As a general rule I don’t compare tragedies.
Some truly brutal things have occurred in the history of mankind, and to try to rank-order them by terribleness seems to demean them all. And misses the point. We should all do better. Be better.
In 1945, Kurt Vonnegut, then a prisoner of war, witnessed the firebombing of Dresden firsthand. He considered it the worst atrocity ever committed. He saw the corpses. He saw the destruction. He saw the agony, the brutality. He saw the senselessness of it all.
He couldn’t conceive of anything more terrible.
So he considered Dresden the worst atrocity of all.
And so it goes for all of us. Of all the terrible, brutal, dark, and destructive things mankind has done, some strike us individually more poignantly than others. Perhaps we were there or knew somebody there. Perhaps we relate to the victims. Or to the perpetrators. Perhaps some other reason moves us to feel a connection to that tragedy over others.
And that becomes, for us, the worst tragedy of all.
69 years ago, the United States dropped an atomic bomb on Hiroshima. Three days later we dropped another on Nagasaki.
It’s hard to say exactly how many people were killed. Some were vaporized on impact, their shadows permanently branded on walls like a scene from some B-rate horror movie. Others died in the days that followed, wounded too severely to ever recover. And, of course, with the unleashed radiation of a nuclear explosion, many died in the months, years and decades since.
The trees in Hiroshima are still deformed.
I have seen that horror. As an American and as a physicist, that is my tragedy.
Many still make good-sense arguments about how resorting to nuclear weapons was the wise course of action. It ended the war, saving American lives. Arguably it saved Japanese lives as well – they are a proud people, they would never surrender in a land war, I’ve been told.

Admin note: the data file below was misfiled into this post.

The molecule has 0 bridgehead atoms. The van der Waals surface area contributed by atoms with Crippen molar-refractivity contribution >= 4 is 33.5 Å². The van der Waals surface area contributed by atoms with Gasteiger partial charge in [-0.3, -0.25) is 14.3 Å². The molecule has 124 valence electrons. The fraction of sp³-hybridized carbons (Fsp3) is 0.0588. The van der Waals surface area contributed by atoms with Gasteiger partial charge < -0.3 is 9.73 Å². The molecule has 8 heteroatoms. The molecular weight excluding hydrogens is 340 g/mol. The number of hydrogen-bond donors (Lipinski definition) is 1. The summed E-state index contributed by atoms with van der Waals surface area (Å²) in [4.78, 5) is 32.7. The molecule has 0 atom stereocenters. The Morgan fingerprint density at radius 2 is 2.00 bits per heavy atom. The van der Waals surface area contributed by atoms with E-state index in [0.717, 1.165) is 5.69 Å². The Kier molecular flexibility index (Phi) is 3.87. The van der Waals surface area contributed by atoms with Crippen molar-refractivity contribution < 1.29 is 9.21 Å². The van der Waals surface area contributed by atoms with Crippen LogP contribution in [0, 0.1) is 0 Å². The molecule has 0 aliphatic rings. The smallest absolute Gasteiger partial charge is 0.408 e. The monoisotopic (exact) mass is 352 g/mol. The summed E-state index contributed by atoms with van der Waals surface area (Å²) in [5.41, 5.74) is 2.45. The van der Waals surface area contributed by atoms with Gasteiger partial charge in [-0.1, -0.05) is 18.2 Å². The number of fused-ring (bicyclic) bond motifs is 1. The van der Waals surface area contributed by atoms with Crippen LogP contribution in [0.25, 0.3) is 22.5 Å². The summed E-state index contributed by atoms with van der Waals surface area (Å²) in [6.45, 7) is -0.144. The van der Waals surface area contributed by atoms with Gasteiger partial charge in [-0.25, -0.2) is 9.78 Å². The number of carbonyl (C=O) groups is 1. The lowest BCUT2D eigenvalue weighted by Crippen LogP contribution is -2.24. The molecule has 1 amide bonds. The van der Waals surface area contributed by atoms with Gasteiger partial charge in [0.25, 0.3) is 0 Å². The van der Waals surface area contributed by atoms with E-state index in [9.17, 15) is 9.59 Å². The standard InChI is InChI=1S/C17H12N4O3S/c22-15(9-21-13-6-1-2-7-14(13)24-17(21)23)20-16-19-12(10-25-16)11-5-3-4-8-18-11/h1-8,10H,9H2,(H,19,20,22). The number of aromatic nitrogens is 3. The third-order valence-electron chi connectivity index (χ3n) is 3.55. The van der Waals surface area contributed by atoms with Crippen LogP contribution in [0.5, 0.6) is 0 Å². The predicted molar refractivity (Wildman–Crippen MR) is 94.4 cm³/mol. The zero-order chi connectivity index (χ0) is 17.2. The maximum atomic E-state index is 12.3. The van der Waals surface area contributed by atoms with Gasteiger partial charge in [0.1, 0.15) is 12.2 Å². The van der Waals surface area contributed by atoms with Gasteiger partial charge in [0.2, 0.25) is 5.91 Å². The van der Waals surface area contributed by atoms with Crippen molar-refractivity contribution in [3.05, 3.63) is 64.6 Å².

And what do I know? I am not a military strategist. I am not prepared to argue mathematical calculations of lives lost or lives saved. I don’t know how to do that.
All I know is – the horror.
The horror which has been part of human history since its dawn. The horror which we try to ignore. Which we try to make someone else’s problem, rationalizing it away until our own actions appear blameless. The horror we put in boxes and compare – as if a million and one lives lost is worse than a million lives lost.
As if all human darkness can be boiled down to a mathematical conclusion and a clean ranking of atrocities.
The atomic bombing of Hiroshima is probably not the worst thing that’s ever happened. It’s probably not even the worst thing that happened during the War.
And yet it haunts me.
A group of scientists, not entirely unlike myself, thrilled by discovery and moved by patriotism, pursued their work. And unleashed hell.
When we look back at humanity’s long, dark road of abuses, we question how these horrors happened. What evil corrupted the perpetrators? What apathy or self-interest dissuaded the bystanders? How did the mass of Good men allow such a horror to unfold?
We look back with a critical eye and a shake our heads in superiority.
And yet the horrors continue.